I also found out that my MIL has to have a lumpectomy (possible mastectomy, but it sounds like a lumpectomy at this point – prior to meeting with surgeon). She had a tumor that was Stage Zero. I had never heard of Stage Zero, as my mom’s was always quite a bit more progressed by the time they found it. So, it looks like it isn’t too threatening at this point, but may be an early indicator. Just another drop on the roller coaster. This one, a relatively short drop without any upside down, but still a drop.
So, after a relatively flat ride for the week, I’m back on top of the scary roller coaster, anxious about the drop that is coming and wondering if it will include turning my world upside down or not.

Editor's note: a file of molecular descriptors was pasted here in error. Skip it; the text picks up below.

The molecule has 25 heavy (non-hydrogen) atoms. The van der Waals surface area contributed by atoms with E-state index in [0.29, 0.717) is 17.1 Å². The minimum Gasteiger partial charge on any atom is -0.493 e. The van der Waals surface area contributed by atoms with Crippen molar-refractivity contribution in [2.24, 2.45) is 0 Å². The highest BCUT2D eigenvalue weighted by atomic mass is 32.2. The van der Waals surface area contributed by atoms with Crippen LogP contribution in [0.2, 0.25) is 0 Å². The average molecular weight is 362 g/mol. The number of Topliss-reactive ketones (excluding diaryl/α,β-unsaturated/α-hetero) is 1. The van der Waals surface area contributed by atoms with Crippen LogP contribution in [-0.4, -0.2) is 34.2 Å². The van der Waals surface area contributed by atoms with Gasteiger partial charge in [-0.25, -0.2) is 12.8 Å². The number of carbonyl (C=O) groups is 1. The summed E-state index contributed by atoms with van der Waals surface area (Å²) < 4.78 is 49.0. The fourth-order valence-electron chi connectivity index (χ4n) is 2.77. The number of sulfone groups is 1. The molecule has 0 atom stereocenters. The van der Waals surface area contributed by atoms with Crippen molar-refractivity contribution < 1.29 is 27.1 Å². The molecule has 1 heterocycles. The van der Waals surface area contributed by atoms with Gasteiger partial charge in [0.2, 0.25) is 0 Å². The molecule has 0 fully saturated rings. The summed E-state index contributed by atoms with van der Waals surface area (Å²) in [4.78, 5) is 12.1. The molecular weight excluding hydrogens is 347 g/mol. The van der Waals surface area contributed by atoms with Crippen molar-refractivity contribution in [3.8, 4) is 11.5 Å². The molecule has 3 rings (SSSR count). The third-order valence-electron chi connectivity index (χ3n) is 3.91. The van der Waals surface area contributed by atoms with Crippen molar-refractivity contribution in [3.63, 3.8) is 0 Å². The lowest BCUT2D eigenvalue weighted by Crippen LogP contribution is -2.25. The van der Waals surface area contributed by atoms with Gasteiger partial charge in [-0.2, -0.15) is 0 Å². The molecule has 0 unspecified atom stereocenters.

I’ve been here before, many times. When my DD was sick in the hospital, there were days, sometimes weeks, when I would feel this way. Anxiously dreading what I would wake up to. But, you have to go on. So, here are the ways I deal with riding the roller coaster:
(1) I hope for the best, but prepare for the worst. It is an old adage, but it stands true. Hoping for the best allows me to get through the day/night. Preparing for the worst makes me think ahead about how to deal with things if they don’t go the way I would like them to. Sometimes it means you have to deal with something you’ve been putting off or you might have to seek out help from someone (so, for example, there were a lot of times we were told we “might” get released from the hospital, but I always had to prepare for it not to happen). Whatever it is, being prepared allows you to deal with the worst better when it happens. It is not pessimistic, it is simply realistic.